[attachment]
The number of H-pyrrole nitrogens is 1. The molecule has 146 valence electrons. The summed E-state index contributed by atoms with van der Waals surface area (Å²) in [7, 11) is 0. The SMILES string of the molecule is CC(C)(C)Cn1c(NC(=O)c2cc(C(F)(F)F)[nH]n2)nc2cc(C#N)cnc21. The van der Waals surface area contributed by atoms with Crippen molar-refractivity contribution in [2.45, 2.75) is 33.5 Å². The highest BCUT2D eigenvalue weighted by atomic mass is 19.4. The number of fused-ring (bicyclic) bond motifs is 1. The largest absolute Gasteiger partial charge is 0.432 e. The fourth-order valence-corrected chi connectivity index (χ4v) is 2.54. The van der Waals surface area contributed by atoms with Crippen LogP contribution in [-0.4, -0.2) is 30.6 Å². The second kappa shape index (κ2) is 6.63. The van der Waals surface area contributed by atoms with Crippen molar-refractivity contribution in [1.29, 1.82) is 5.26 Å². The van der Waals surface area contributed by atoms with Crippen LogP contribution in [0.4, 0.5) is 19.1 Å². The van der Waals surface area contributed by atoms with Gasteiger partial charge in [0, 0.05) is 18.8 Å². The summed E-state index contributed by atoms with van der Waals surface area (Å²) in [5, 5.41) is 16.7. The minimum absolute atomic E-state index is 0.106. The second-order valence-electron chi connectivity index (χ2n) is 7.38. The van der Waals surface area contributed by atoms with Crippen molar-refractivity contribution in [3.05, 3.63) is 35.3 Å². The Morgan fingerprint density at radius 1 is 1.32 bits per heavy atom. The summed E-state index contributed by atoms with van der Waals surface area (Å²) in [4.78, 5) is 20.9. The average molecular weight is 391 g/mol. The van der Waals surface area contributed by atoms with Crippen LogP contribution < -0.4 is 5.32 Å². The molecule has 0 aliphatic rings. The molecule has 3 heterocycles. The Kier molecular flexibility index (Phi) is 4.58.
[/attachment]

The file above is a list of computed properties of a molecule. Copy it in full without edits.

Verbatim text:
The number of H-pyrrole nitrogens is 1. The molecule has 146 valence electrons. The summed E-state index contributed by atoms with van der Waals surface area (Å²) in [7, 11) is 0. The SMILES string of the molecule is CC(C)(C)Cn1c(NC(=O)c2cc(C(F)(F)F)[nH]n2)nc2cc(C#N)cnc21. The van der Waals surface area contributed by atoms with Crippen molar-refractivity contribution in [2.45, 2.75) is 33.5 Å². The highest BCUT2D eigenvalue weighted by atomic mass is 19.4. The number of fused-ring (bicyclic) bond motifs is 1. The largest absolute Gasteiger partial charge is 0.432 e. The fourth-order valence-corrected chi connectivity index (χ4v) is 2.54. The van der Waals surface area contributed by atoms with Crippen LogP contribution in [-0.4, -0.2) is 30.6 Å². The second kappa shape index (κ2) is 6.63. The van der Waals surface area contributed by atoms with Crippen molar-refractivity contribution in [1.29, 1.82) is 5.26 Å². The van der Waals surface area contributed by atoms with Crippen LogP contribution in [0.4, 0.5) is 19.1 Å². The van der Waals surface area contributed by atoms with Gasteiger partial charge in [0, 0.05) is 18.8 Å². The summed E-state index contributed by atoms with van der Waals surface area (Å²) in [5, 5.41) is 16.7. The minimum absolute atomic E-state index is 0.106. The second-order valence-electron chi connectivity index (χ2n) is 7.38. The van der Waals surface area contributed by atoms with Crippen molar-refractivity contribution in [3.05, 3.63) is 35.3 Å². The Morgan fingerprint density at radius 1 is 1.32 bits per heavy atom. The summed E-state index contributed by atoms with van der Waals surface area (Å²) in [4.78, 5) is 20.9. The average molecular weight is 391 g/mol. The van der Waals surface area contributed by atoms with Crippen LogP contribution < -0.4 is 5.32 Å². The molecule has 0 aliphatic rings. The molecule has 3 heterocycles. The Kier molecular flexibility index (Phi) is 4.58.